1. Make claim that education has gone to the dogs.
2. Make even stronger claim that this is because teachers are lazy, bad and wrong-headed.
3. Turn the claim into a fact.
4. Announce 'reforms' which you say will 'turn education round'.
5. These reforms are based on new kinds of tests.
6. These tests test a narrow range of ability, capability and response.
7. Link the tests to tables that rank schools, and to inspections which are punitive not advisory - that's to say 'not helpful.
8. The tests narrow the educational experience of the children down because teachers, quite rightly, want to do the best by the children and their school.
9. The tests become one of the key means by which schools can be closed and reopened according to a model that the government has come up with.
10. This model passes the property of the school over to a 125 year lease to the company or organisation that now controls the school.
11. There is no evidence that this process of changing the school makes it 'better' by any of the criteria that the government has itself come up with.
12. The fact there is no evidence for this is acknowledged by everyone, even the very people who enact the school-changing process.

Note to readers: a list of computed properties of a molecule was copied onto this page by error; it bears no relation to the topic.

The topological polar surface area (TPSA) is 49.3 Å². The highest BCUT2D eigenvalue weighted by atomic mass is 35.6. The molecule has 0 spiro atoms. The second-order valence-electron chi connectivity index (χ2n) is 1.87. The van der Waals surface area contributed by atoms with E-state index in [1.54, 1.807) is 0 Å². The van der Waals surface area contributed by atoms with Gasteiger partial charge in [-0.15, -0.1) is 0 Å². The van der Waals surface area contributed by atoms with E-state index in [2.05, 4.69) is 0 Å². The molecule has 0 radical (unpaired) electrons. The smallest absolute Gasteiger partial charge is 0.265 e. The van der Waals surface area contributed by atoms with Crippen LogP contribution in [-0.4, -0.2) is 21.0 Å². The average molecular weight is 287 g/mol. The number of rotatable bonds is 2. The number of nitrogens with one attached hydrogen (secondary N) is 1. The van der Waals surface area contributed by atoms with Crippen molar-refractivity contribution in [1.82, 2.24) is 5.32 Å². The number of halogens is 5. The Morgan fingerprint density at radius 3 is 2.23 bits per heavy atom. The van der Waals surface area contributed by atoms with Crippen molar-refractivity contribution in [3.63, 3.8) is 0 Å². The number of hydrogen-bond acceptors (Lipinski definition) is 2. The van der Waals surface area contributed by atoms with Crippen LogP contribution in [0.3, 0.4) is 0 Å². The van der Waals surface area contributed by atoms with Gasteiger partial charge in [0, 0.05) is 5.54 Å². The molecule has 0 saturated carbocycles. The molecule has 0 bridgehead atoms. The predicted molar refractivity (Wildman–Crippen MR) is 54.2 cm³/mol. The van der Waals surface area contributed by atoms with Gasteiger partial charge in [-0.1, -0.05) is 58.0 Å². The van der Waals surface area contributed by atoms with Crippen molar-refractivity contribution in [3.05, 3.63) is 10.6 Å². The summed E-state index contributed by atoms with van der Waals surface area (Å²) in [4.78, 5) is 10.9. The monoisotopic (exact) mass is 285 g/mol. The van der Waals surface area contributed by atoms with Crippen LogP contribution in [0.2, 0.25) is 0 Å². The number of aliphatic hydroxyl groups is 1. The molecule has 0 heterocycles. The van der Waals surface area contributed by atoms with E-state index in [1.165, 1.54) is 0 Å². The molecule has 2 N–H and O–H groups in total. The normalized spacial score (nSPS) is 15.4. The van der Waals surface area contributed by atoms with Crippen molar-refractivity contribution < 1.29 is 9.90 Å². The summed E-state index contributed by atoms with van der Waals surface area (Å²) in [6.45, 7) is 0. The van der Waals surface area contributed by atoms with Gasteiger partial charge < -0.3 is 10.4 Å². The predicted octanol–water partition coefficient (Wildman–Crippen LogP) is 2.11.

13. Across the school-system, a good deal of the tests and exams have been altered so that they are much more 'knowledge-based'. This is justified on the grounds of rigour and liberation for the previously uneducated.
14. In actual fact, these knowledge-based exams and tests simply make it easier for the exam-system to micro-mark pupils as 'right' and 'wrong'. This is the exact opposite of 'knowledge is power'. It's 'knowledge is segregation'.
15. All the tests and exams are in any case 'norm-referenced'. That is, there is a pre-judged 'curve' that the exams have to adhere to. Put another way, the failure rate is fixed before the students sit the exams. The knowledge-based curriculum simply makes it easier for the examiners to choose the failures. So, far from liberating the previously un-liberated, the knowledge-based curriculum simply makes it easier for the exam system to dump the so-called 'failures'.
16. All statements about whether the school-system is getting 'better' or 'worse' are now based on these tests and exams.